India has 131 policemen per lakh population, which is bad enough. The sanctioned strength is 173 policemen. The United States has 233 policemen for a population of one lakh, the United Kingdom 333, Germany 301 and France 369. The shortage of personnel in Naxal-hit areas stand at 94,800 and across the country at around five lakh.
Still we manage to indulge our VIPs. According to a report in the Times of India, the country deploys three cops for one such worthy. The rest of the population has to do with one policeman for 761 people. There was always something sick about the VIP culture in the country but it becomes worrisome when it flourishes at the cost of the common man. Interestingly, according to a home ministry report for 2010, 50,059 policemen were deployed to protect 16,800 VIPs across the country while the actual sanctioned manpower for the purpose was 28,298.
If you always wondered where were the policemen when you needed them in your neighbourhood or in the city, you have got the answer. They are busy making the lives safer for the biggies suffering from imagined threats to life. And yes, you paid for that too. Lives of VIPs are far more important in our country than that of the man on the street. The country can surely afford to lose ordinary folks to terrorists and Naxals but not its very important persons.
A quarter in the protected category hardly need policemen to guard them. Many of them are too unimportant to be of interest to potential killers, many are no more under threat and many are good enough to take care of their own security. Many others can have their security downgraded. The Union home ministry have been pruning the list of VIPs under protection over the last three years but it is hardly impressive. The states and Union Territories, which have their own list of protectees, have been reluctant to follow suit despite facing a staff crunch.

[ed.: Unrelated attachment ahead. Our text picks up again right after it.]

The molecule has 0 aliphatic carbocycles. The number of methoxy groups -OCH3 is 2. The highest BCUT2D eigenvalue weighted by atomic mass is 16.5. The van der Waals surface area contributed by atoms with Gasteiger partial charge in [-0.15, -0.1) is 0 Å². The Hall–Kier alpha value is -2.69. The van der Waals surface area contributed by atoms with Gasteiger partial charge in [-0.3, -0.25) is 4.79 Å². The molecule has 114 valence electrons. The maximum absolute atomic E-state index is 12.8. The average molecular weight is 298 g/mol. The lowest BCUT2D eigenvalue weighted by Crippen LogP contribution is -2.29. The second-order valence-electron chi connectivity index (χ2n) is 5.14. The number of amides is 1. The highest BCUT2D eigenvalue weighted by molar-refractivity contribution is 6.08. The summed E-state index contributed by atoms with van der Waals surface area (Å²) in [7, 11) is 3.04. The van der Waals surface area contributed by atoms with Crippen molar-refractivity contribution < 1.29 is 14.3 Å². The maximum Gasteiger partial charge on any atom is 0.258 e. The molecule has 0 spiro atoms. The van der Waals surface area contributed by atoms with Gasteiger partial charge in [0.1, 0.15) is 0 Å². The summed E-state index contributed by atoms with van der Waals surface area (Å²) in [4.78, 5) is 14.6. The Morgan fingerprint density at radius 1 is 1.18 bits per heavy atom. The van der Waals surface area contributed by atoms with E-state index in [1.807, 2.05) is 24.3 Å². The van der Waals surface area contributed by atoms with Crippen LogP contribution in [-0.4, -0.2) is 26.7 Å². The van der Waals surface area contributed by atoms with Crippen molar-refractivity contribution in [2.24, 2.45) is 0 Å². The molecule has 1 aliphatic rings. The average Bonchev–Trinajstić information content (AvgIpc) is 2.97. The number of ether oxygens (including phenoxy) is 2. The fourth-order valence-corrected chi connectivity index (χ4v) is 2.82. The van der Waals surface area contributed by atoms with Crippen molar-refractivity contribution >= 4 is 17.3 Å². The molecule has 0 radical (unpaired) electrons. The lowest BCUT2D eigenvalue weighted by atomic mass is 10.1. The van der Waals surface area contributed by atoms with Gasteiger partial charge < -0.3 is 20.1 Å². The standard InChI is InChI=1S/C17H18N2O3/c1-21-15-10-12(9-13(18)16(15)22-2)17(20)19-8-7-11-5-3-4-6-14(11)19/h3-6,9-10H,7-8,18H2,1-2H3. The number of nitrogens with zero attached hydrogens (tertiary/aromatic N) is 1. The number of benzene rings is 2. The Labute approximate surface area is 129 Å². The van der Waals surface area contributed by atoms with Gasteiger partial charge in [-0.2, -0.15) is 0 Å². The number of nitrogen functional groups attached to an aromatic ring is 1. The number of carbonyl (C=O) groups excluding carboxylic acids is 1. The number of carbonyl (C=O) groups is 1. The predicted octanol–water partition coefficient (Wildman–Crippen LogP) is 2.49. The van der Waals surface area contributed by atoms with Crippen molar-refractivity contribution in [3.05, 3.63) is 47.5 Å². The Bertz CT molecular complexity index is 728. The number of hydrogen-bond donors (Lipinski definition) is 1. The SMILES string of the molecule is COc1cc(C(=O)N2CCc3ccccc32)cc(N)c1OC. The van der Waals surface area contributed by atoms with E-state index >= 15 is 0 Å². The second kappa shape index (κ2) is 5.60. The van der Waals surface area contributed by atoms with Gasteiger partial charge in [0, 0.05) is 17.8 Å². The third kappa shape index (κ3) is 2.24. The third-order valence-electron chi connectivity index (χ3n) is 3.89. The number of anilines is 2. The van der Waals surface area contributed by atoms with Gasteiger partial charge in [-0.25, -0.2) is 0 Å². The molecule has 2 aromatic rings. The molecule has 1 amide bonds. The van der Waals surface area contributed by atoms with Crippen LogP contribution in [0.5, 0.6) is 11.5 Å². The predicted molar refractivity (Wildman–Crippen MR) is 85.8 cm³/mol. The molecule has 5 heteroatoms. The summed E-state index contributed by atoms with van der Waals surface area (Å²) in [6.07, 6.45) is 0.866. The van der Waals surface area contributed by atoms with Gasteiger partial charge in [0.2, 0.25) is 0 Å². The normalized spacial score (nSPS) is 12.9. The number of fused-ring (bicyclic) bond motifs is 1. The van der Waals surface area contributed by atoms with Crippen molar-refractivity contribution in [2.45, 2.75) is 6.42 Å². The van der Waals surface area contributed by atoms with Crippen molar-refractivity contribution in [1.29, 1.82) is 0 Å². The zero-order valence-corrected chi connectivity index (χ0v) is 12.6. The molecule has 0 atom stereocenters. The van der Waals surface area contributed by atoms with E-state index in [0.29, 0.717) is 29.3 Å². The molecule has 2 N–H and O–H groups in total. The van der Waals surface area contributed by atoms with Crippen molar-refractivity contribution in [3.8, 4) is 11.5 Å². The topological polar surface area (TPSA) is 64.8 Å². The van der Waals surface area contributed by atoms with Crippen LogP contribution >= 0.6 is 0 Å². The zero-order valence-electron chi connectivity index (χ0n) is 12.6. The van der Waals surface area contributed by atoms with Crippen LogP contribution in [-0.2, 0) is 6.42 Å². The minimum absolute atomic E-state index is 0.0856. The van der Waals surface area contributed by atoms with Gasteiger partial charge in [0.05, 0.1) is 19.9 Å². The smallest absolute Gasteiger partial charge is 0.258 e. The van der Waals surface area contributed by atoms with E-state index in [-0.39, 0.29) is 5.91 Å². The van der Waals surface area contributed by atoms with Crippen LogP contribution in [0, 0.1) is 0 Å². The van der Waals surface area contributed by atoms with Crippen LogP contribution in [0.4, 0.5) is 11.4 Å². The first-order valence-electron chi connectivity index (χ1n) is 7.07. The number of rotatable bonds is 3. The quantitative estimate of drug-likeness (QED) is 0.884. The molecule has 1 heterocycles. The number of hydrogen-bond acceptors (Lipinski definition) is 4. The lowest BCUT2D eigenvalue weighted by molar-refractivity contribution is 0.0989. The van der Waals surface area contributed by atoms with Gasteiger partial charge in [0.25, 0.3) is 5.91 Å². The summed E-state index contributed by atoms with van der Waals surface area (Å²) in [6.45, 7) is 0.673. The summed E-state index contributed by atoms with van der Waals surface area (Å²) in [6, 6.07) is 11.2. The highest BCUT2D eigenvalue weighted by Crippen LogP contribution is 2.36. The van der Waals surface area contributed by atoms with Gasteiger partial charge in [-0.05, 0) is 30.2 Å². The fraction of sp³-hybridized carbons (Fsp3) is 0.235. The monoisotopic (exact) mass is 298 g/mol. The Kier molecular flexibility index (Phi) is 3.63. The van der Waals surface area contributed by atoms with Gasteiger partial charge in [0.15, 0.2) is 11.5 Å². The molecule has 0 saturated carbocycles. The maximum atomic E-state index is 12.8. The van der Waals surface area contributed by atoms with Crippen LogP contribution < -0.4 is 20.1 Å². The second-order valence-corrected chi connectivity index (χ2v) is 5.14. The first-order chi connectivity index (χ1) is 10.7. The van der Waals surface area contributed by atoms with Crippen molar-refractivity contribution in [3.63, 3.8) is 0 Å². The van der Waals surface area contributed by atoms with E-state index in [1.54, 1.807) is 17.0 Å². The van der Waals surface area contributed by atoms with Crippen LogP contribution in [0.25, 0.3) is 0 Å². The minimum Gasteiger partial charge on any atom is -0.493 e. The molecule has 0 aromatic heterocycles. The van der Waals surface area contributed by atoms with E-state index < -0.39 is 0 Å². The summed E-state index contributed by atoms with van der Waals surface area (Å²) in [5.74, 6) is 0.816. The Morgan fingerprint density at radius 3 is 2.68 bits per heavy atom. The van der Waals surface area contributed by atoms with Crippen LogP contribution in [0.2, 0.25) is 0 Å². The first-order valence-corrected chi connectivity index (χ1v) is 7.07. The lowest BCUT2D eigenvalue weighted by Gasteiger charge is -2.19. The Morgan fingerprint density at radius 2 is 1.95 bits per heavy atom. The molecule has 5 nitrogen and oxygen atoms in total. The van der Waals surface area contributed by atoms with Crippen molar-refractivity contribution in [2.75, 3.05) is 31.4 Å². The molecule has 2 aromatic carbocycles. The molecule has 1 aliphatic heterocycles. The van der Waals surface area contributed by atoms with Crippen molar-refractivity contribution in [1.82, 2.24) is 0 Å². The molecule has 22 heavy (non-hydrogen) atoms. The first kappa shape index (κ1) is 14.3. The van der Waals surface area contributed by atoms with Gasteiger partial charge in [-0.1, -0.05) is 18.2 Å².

Who suffers? It is us the common man. For all one knows, for many of the protectees the security cover is just a status symbol. Some of them are local strongmen with enough security around them provided by the party’s goons. Why do they need the security cover? The central government has been munificent in granting it depending on the political equation with the person being provided security.
This is not to deny that security is not required for leaders. In India there’s a fear of leaders being killed even without too much provocation. But it could be limited only to a handful such people in constitutionally important positions while others could make their own arrangements for security personnel at least. That would free up a lot many police personnel for normal duty. They would then be useful to the citizenry of the country. The government could make provision for payment to private security persons employed by the leaders from a special fund.
Why not use part of the MPLAD fund for that? The government can work out details of the quantum of payment and rules of eligibility. Admitted, this is not a foolproof idea but the country needs its policemen for the citizens not only for the VIPs.
In a welcome development, Akhilesh Singh, the young chief minister of Uttar Pradesh, has cut down his security apparatus and size of the convoy. Mayawati, his predecessor, used to travel in a convoy of 40 vehicles. Akhilesh has cut it down to eight. Manohar Parrikar, the chief minister of Goa, has refused a Z-plus security cover and scaled down the security cover of all other ministers.
These are welcome developments. But would others follow suit? Not likely. The status part of the deal is too important to give up for many.